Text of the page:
Changes to isolation, quarantine rules moving fast

After months of inactivity, the court case over changes to the stateás isolation and quarantine rules is now moving quickly.

According to a scheduling order filed Friday, the stateás appeal in George M. Borrello et al v. Kathleen C. Hochul et al will be heard during the Fourth Department Appellate Divisionás 10-day term beginning Tuesday, Sept. 5. The attorneys will be given 20 daysá notice before the final date is set. Both sides have to file briefs in the case by April 12.

Among the changes being fought is a new section of the state health law spelling out new isolation and quarantine procedures that could be used when someone is suspected of carrying a disease. Isolation and quarantine orders would include home isolation or other residential or temporary housing location that the public health authority issuing the order deems appropriate, including a hospital if necessary but including apartments, hotels or motels. Specifically, an isolation or quarantine order would be required to specify the basis for the order, the location the person is to isolate or quarantine unless travel is authorized ä such as for medical care; the length of the order; and instructions to prevent transmission to people living or working at the isolation or quarantine location. The new guidance includes the right to request the public health authority issuing the order inform a reasonable number of people of the order, a statement the person has the right to seek judicial review of the order and a statement that the person has the right to legal counsel, including public defense.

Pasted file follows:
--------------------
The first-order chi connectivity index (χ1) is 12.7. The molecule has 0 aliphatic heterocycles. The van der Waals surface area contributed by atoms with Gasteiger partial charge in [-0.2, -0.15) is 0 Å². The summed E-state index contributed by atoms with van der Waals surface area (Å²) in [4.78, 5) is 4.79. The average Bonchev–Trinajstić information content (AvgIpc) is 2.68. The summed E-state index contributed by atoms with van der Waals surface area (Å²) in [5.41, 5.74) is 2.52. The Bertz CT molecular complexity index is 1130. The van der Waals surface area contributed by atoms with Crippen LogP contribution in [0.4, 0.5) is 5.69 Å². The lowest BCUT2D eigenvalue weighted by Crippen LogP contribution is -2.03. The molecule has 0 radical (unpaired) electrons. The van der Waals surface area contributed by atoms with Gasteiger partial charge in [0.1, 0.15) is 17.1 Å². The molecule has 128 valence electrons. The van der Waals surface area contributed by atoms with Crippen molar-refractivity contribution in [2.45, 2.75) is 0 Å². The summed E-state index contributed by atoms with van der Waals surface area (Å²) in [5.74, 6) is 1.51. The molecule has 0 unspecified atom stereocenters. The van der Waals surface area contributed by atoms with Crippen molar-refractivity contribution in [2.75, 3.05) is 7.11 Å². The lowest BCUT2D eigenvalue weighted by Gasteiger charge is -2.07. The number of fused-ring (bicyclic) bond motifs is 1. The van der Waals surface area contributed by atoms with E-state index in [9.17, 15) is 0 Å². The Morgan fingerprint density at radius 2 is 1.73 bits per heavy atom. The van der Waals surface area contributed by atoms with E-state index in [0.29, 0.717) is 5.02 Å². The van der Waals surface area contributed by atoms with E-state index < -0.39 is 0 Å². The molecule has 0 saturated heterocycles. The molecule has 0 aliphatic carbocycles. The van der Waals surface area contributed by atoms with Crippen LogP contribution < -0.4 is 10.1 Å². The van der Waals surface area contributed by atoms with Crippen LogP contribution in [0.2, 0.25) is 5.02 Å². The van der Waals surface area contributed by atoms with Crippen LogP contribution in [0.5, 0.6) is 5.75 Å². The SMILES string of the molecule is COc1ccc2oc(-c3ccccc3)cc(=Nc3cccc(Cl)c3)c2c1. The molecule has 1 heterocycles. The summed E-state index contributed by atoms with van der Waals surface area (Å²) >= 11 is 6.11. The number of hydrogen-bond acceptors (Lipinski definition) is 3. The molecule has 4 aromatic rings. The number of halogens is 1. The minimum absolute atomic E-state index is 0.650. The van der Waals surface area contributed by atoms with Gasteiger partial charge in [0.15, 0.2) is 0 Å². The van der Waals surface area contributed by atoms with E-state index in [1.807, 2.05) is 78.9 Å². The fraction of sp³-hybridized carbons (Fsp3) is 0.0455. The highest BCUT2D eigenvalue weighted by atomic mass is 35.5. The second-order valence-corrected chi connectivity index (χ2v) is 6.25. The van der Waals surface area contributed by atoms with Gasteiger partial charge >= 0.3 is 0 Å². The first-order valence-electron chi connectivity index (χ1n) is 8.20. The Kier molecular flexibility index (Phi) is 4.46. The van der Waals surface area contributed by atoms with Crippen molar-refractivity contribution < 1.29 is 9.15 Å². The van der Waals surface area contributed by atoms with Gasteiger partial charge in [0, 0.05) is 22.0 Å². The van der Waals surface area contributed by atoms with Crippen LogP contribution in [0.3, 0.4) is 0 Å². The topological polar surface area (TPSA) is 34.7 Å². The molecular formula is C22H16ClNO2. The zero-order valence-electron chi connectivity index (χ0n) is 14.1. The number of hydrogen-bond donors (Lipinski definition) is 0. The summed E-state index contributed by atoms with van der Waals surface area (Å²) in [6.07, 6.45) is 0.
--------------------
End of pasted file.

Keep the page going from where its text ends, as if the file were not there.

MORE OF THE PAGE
Also spelled out is authority for public health bodies to monitor people to make sure they are complying with an isolation or quarantine order to determine if the person needs additional medical care; coordination with local law enforcement to make sure people comply with the order; and provision of food, laundry, medical care and medications if they are not otherwise available. Any person who violates a public health order shall be subject to all civil and criminal penalties as provided for by law. For purposes of civil penalties, each day the order is violated is a separate violation.

The state argues State Supreme Court Justice Ronald Ploetz of Cattaraugus County erred in four aspects of his decision to prevent the state from implementing the new rules: that Sen. George Borrello and two fellow legislators didnát have standing to sue; that the proposed rule doesnát conflict with existing state Public Health Law but instead clarifies it; that the new rule doesnát conflict with any of the laws Borrello and his fellow lawmakers cited; and the proposed rule advances the mission the state Legislature gave to the state Health Department.

Borrello and his fellow plaintiffs had argued the Health Departmentás proposed rules violated due process rights for those being involuntarily confined, particularly when compared to existing state Public Health Law used throughout the COVID-19 pandemic. Ploetz sided with Borrello and the other plaintiffs in the case, ruling the proposed administrative rules disregarded any balance of individual rights against the needs of public safety rules, that the Health Department had not just filled in details of a broad legislative policy but used a blank slate to write its own rules, and that the Health Department had not used any special expertise or competence in the field to develop its proposed rules.

âInvoluntary detention is a severe deprivation of individual liberty, far more egregious than other health safety measures, such as requiring mask wearing at certain venues,ã Ploetz wrote in his decision. âInvoluntary quarantine may have far reaching consequences such as loss of income (or employment) and isolation from family. While Rule 2.13 provides that isolation and quarantine must be done àconsistent with due process of lawã and the detainee has the right to seek a judicial review and the right to counsel, these protections are after-the-fact, and would force the detainee to exercise these rights at a time when he or she is already detained, possibly isolated from home and family, and in a situation where it might be difficult to obtain legal counsel in a timely manner. Rule 2.13 merely gives âlip serviceã to Constitutional due process.ã


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